Landmark Organ Sound, Performance, and Luxury
by Rosemarry Bailey
Chicago is where I was born. There, I was raised to love music (and the Cubs, of course). But what a coincidence it was to be living in the city that was also national headquarters for the Hammond Organ Company. So when I started playing the organ at the age of nine, I began demonstrating for the local Hammond dealer. When the folks at corporate offices heard of this little girl who was performing at their retail store, it didn’t take long for them to offer a contract whereby I would be part of their artist team.
Now, fast-forward to my years with Roland and you’ll understand my excitement and delight to see real drawbars on the Atelier “Next Generation” series. They’re identical to those appearing on the Hammond models that popularized organ music and the home organ. This is truly an important part of Roland’s multi-faceted technology. But how is one to learn to utilize them without prior Hammond experience? Well, my friends, as they say “the doctor is in.”
The first thing to recognize is the various colors of the drawbars…brown, white and black. Every drawbar creates a separate tone and the intensity of each frequency is governed by how far out the player has pulled control. Simple, right? Actually it is, once you stop being afraid to manipulate them. Most people use predominately the white harmonic bars which are the tonic or basis of drawbar settings. In addition, the first brown drawbar provides a tonic note that sounds an octave below the note being played on the keyboard. Each white harmonic bar (plus the first brown drawbar) can be combined for a total of six octaves sounding while depressing only one note! Yes, that’s right. When playing a three-note chord with these, you hear 18 notes at the same time!
The black drawbars, known as the harmonics, are what provide the color or dissonance to the tone. This is good! Because you may prefer a fuller, more comprehensive effect, the black (and the second brown drawbar) fill in the sound to create typical organ registrations. The secret of easily changing drawbar combinations rests in thinking of them in terms of shapes….not numbers. Even though you’ll find 1-8 on every harmonic bar as you pull out the piece, most of us choose to configure the drawbars according to various patterns. The most common ones are the “pistol,” “half moon,” “right triangle” and “inverted triangle.” By setting the harmonic bars to conform to these shapes, the musician automatically hears flutes, strings, a combo of these and reed effects. Another way of understanding the drawbars is to think of them in three separate categories. The first two (brown) are the sub tones, lower than the tonic note; the next four (black and white) are the foundation, the main component of the sound; the final three (black and white) provide the brilliance or higher frequency of the combination of tones.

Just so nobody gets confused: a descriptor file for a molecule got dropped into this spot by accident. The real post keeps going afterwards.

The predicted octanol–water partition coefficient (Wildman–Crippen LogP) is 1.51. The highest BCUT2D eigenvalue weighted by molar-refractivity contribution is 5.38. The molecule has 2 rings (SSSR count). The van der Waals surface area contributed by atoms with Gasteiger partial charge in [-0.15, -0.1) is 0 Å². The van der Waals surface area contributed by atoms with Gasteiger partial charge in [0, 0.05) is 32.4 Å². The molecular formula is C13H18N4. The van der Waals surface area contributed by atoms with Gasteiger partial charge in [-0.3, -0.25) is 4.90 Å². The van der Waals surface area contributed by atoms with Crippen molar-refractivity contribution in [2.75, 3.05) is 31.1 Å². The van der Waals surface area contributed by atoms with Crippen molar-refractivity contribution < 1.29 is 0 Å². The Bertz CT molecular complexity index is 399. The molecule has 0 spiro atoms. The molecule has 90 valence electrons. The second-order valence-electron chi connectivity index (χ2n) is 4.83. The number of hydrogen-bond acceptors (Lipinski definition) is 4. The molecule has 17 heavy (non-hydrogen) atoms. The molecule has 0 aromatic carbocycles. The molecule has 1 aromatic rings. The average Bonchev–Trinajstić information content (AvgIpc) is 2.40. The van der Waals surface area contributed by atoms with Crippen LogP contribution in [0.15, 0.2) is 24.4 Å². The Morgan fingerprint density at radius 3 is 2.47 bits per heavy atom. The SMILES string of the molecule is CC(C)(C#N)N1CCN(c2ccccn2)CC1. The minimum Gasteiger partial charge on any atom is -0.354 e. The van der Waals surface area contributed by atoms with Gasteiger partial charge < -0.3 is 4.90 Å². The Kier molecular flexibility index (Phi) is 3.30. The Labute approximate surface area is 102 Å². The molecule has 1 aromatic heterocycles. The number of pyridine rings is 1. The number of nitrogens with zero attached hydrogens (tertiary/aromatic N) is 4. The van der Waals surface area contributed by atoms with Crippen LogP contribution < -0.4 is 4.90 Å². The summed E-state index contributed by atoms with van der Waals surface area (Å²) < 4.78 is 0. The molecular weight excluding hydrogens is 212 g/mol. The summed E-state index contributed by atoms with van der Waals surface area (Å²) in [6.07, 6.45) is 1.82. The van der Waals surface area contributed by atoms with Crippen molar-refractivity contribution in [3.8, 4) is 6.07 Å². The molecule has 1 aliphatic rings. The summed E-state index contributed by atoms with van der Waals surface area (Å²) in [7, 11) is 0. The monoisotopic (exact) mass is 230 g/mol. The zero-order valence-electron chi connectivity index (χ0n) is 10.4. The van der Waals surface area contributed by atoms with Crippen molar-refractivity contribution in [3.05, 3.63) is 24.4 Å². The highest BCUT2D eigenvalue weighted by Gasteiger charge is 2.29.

It is up to the performer to determine which setting is appropriate for the music. Select combinations (or shapes) that appeal to your style and preference. Take the time to configure the ones that sound pleasant to your ears, and explore the various combinations. However, bear in mind a total of some 253,000,000 possibilities are available to you! Make certain to store your favorite ones on presets to use over and over, or change them instantly while playing. The harmonic bars add a degree of nostalgia and spontaneity to your arrangements that is timeless. Even some 70 years after their introduction, drawbars are still an important part of numerous recordings and performances. Have fun with them and enjoy the results!